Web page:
For lineworkers, weathering the storm is just another day on the job. On April 18, Duke Energy celebrates National Lineworker Appreciation Day – an acknowledgement of the challenging work of utility lineworkers nationwide who are committed to keeping the lights on and readying the grid for a low-carbon future.
Line teams support daily customer needs as well as projects that will help modernize and strengthen the grid to improve reliability and resiliency, enable the connection of more renewables and help protect it from cybersecurity and physical threats.
Lineworkers also perform the work that they’ve become known for – ensuring power flows to vital infrastructure such as hospitals and water treatment facilities and to everyday home conveniences – always keeping safety top of mind. Through hurricanes, lightning, wind, ice, and even extreme heat and cold, they diligently perform hands-on work through high-stress situations and the aftermath to serve customers.
“Our line teams are the calm before, during and after a storm. They maintain our systems and serve our communities in their greatest time of need – going head-to-head with storms and emergencies to deliver safe and reliable service,” said Scott Batson, senior vice president and chief distribution officer at Duke Energy. “Being a lineworker isn’t for everyone, but it’s certainly a job that impacts everyone.”
Battling storms, building the future
Ten years after the U.S. Senate passed a resolution in 2013 designating April 18 as National Lineworker Appreciation Day, the role of lineworkers is more important than ever before – in maintaining and growing energy infrastructure, protecting public safety and making sure communities have power.
“Our lineworkers continue to do the important work of ‘keeping the lights on’ – whether it’s our transmission techs working on high-voltage transmission lines that carry electricity from power plants or our distribution techs working on the lines that carry power to homes and businesses,” said Harry Sideris, executive vice president of customer experience, solutions and services for Duke Energy. “I’m proud that our line teams prioritize safety and taking care of our customers and of each other.”
When Hurricane Ian made landfall in Florida as the fifth-strongest hurricane on record, Duke Energy lineworkers were some of the first to answer the call, working alongside first responders to restore power to nearly 2 million outages in Florida and the Carolinas within 72 hours.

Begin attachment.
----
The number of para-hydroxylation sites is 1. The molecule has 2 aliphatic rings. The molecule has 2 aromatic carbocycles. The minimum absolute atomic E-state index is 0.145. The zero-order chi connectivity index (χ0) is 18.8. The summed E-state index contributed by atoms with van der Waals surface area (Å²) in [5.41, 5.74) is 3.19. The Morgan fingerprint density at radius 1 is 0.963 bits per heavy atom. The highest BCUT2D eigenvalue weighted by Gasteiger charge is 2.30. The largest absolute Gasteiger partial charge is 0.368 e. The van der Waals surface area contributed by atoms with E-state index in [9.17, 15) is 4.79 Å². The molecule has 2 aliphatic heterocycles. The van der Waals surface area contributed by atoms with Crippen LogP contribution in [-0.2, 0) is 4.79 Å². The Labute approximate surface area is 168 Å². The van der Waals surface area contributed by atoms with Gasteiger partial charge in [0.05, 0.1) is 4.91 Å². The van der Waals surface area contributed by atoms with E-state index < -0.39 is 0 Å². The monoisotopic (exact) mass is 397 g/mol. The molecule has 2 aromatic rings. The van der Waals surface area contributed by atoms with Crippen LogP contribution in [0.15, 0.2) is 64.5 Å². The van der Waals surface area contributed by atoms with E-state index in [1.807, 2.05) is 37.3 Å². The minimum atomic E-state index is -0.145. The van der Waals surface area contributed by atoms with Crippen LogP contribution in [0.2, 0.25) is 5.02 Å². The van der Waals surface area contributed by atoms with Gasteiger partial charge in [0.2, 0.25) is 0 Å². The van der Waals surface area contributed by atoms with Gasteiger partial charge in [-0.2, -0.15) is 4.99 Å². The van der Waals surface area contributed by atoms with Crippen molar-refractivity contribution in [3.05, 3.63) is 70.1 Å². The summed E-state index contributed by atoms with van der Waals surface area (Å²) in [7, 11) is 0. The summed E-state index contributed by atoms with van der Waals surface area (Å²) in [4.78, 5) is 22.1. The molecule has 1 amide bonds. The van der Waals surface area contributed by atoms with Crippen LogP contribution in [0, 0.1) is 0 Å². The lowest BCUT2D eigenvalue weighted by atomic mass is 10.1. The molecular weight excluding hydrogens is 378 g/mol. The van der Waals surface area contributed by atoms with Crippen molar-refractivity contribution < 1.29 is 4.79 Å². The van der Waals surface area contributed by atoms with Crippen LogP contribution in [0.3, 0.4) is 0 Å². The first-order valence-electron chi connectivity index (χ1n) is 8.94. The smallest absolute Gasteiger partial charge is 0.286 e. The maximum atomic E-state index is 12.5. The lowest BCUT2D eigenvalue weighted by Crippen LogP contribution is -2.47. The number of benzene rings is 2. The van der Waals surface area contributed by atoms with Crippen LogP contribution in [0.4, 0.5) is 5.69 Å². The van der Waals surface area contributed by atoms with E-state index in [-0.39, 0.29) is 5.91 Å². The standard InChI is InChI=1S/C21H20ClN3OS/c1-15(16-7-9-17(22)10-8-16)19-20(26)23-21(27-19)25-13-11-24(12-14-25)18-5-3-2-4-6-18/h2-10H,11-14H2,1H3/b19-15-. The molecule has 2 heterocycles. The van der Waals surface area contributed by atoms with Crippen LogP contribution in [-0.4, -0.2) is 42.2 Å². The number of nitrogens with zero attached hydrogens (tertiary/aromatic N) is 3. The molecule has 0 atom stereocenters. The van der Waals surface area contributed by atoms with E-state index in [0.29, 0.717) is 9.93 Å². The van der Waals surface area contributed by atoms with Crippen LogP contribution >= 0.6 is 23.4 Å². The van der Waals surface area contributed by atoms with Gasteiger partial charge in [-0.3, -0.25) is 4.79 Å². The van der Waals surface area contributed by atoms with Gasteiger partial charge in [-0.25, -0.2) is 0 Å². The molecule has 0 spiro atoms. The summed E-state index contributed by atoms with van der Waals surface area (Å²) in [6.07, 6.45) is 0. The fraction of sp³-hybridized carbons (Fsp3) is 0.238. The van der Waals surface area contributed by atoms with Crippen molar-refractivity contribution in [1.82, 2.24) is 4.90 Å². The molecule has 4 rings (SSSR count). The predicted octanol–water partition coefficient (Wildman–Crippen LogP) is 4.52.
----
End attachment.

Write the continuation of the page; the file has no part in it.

“My job comes with daily challenges and responsibilities for both my crew and me, but I take pride in safely and efficiently delivering power to our customers – so they can go about their lives with the modern conveniences that electricity provides, and that most people depend on,” said Joshua Haithcock, senior journeyman lineworker with the New Bern coastal zone workforce development crew.
The more than 7,700 Duke Energy and contract lineworkers who make up the Duke Energy line team are responsible for constructing, operating and maintaining equipment and more than 300,000 miles of power lines in Duke Energy’s service territories – enough to circle the Earth 12 times.
A sky-high career
As Duke Energy continues to launch new grid and infrastructure improvement projects to modernize, harden and technologically advance the power grid, the need for skilled workers – especially entry-level lineworkers – is also on the upswing. Lineworkers play an integral role in a more efficient, more reliable digital grid.
The company’s lineworker hiring strategy is transforming to fast-track and hire more aggressively, collaborate with local community colleges to identify lineworker talent, shorten the new hire onboarding process and deploy new hires more rapidly.
“It’s a great time to be working in energy – and we’re fortunate to be able to source great talent through our community colleges,” said Batson. “Individuals who fill these roles join our other lineworkers as ambassadors for the company when they’re in the field.”
Those interested in a career as an electric lineworker with Duke Energy should contact community colleges directly for more information on their specific lineworker training programs, including available funding for tuition.
Over the past six years, Duke Energy and its Foundation have provided more than $2.8 million in funding to support lineworker programs in states where the company operates.
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